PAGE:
Sunday, October 28, 2012

Boo Bowling

Draw a simple face on a piece of paper, attach to any type of stand alone container and you have a set of pins!

Halloween and our study of 3 dimensional shapes happen at the same time.  Here is  a fun, hands on Halloween and shape game.  Create a set of ghost pins by drawing a simple face on a white piece of paper and taping it to cylindrical shaped containers.  I used oatmeal containers and 1 coffee can.  Make 10 ghosts.
Use any ball or sphere to knock the pins down.
You can also create a graph of how many cylinders each student knocked down to teach graph interpretation and probability.
If you want to be extra thematic the students can wear a cone or pyramid shaped witch's hat or birthday hat and/or try using a cube or rectangular prism (made from appropriately sized and shaped boxes, such as a cereal box or  tissue container) to knock the cylinders down.  You can also graph which shape was used to knock the cylinders down and determine which shape is best at rolling.

Happy Bowling!

If you have feelings and you know it...

Dr. Jean does her own version of the song "If Your Happy and You Know It".
During a recent unit about feelings we did that song and I modified it a bit to include more feelings.  You don't need Dr. Jean's versions if you know the tune of "If Your Happy and You Know It."
Here are the modified verses:
If your scared and you know it hug yourself.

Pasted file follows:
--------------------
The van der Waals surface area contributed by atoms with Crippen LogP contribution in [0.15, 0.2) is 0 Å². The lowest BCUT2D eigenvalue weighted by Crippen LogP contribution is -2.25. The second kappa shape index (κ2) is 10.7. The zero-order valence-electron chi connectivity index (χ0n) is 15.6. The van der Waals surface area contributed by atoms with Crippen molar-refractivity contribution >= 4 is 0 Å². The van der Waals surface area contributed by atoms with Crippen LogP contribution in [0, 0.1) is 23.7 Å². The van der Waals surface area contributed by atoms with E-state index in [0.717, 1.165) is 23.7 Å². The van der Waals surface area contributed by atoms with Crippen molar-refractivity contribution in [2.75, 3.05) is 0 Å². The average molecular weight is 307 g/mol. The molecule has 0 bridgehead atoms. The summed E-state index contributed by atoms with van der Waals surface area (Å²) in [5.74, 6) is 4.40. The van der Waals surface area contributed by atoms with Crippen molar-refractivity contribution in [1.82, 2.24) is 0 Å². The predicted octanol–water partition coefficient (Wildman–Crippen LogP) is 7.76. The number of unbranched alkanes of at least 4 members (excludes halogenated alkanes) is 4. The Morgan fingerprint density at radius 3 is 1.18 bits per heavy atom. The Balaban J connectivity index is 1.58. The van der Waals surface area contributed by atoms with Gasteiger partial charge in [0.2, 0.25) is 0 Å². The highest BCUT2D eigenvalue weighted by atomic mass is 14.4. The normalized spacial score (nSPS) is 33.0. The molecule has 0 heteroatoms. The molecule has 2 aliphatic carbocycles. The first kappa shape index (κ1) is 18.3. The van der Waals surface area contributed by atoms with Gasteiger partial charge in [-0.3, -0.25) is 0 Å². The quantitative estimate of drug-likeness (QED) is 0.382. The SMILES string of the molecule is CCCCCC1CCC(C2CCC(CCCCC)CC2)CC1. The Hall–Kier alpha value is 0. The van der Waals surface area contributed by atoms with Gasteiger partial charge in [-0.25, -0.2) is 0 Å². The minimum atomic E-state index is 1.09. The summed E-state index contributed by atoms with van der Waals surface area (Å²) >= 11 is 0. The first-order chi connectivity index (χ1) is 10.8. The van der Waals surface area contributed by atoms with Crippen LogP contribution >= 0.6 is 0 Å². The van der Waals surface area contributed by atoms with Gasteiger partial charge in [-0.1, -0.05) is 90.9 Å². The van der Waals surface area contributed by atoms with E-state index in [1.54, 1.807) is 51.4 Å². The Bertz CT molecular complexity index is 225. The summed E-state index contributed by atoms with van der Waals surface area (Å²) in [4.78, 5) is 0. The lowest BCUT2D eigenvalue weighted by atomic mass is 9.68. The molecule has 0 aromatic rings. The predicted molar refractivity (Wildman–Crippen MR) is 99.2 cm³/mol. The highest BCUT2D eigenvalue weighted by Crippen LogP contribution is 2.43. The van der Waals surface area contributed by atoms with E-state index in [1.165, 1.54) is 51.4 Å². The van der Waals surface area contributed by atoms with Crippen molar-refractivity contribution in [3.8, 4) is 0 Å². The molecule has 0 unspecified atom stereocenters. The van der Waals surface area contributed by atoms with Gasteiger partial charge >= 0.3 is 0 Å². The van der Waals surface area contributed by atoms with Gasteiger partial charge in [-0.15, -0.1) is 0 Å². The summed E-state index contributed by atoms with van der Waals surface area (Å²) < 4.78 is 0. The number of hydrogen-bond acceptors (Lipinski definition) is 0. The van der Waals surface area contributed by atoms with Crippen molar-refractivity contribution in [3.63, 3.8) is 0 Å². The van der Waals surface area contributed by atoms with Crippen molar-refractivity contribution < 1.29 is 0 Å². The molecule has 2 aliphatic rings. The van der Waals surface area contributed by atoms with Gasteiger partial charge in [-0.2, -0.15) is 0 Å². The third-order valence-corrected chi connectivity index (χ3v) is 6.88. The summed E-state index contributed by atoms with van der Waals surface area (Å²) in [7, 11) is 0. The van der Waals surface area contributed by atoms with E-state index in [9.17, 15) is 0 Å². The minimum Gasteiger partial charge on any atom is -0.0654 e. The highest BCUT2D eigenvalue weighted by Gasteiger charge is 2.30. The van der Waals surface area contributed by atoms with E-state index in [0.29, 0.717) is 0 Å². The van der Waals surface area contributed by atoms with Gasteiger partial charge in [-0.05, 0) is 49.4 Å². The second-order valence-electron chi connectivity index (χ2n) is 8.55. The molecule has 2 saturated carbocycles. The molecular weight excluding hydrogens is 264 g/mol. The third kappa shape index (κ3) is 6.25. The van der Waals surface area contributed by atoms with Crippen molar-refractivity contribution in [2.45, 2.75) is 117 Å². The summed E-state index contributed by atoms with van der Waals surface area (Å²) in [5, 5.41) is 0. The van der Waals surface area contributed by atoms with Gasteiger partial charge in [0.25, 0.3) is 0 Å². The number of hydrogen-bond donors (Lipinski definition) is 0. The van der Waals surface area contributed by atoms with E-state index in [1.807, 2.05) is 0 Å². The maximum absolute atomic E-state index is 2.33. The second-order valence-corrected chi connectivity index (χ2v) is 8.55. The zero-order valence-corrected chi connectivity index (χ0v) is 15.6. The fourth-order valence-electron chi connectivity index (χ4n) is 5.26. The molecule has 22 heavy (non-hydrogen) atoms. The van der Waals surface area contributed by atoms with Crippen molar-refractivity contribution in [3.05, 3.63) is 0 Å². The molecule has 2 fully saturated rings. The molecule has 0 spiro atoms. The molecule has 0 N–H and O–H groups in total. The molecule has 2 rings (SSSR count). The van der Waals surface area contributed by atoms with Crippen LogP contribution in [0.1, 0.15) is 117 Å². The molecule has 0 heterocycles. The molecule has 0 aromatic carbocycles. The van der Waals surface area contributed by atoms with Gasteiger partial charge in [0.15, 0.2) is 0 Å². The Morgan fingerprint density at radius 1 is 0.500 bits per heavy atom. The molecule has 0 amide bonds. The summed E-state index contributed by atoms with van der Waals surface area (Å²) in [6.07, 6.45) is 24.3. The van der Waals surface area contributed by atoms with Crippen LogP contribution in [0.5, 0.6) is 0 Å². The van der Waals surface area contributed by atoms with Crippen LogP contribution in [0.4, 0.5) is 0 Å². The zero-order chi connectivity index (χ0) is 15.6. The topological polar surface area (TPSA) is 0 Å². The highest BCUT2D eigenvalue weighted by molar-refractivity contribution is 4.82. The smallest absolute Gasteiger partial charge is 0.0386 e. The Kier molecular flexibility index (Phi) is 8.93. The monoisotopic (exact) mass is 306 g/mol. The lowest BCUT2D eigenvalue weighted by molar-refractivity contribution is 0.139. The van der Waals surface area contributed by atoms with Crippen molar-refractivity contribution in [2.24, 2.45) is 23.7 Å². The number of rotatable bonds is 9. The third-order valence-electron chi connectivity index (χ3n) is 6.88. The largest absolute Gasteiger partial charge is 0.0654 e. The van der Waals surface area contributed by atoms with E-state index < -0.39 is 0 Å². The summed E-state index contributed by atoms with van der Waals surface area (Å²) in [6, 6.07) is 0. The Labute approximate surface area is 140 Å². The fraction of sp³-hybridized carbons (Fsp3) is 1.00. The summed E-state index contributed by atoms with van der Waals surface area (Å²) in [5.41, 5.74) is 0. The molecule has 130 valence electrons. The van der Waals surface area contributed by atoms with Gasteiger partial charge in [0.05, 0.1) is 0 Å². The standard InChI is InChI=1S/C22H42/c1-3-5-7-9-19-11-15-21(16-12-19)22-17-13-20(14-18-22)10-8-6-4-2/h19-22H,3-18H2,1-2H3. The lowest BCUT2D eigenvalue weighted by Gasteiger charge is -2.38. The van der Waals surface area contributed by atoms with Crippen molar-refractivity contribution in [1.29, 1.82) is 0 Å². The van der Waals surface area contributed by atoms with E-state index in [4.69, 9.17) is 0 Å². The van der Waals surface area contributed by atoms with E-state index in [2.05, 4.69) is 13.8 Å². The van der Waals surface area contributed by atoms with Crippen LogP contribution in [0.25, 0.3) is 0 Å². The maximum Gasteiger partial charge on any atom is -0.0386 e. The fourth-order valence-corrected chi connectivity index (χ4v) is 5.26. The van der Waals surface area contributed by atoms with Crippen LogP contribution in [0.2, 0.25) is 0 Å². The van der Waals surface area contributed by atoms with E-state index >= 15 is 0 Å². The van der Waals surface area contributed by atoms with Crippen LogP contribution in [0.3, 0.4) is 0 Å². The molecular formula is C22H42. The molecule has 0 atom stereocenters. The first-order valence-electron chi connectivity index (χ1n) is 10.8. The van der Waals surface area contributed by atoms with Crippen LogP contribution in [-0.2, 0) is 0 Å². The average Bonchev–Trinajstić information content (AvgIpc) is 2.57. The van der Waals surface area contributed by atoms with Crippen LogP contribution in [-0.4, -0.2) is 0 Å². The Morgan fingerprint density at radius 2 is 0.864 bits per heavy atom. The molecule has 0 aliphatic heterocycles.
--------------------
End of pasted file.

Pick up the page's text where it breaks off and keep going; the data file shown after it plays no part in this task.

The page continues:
If your proud and you know it kiss your brain.
If your silly and you know it wiggle all over.
If your excited and you know it shout "Hooray!"
If you have feeling and you know it do them all.

We also have a song for the feeling angry to the same tune.
If your angry and you know it count to 10.
1,2,3,4,5,6,7,8,9,10! (repeat)
If your angry and you know it,  
It's okay, you can control it!
If your angry and you know it count to 10.

Additional verses:
If your angry and you know it, walk away. (pantomime walking away)
If your angry and you know it take a break.  (rest head on hands)

Enjoy your feelings!

Wednesday, October 17, 2012

Personal Space

Along the same lines as controlling our volcanoes is being aware of personal space.
Another great book by Julia Cook and Carrie Hartman is called Personal Space Camp.
In the story, Principal Goodkid guides a group of kids through a variety of activities that help them become aware of personal space.  One of the ideas I adapted for my classroom is putting a hula hoop around a child to help him/her notice his/her personal space.  I found small hula hoops that I keep in a handy location near the class rug.  When a child is losing control of his/her body and bothering others I put the hula hoop around him/her and say, "This is your space, you need to stay inside this space and no one else can come inside your space."  This also works for kids who have a hard time with others getting too close to them.
So far it's really helping with a physical model of how much space a person should take on the rug.
I hope this helps anyone else dealing with space issues.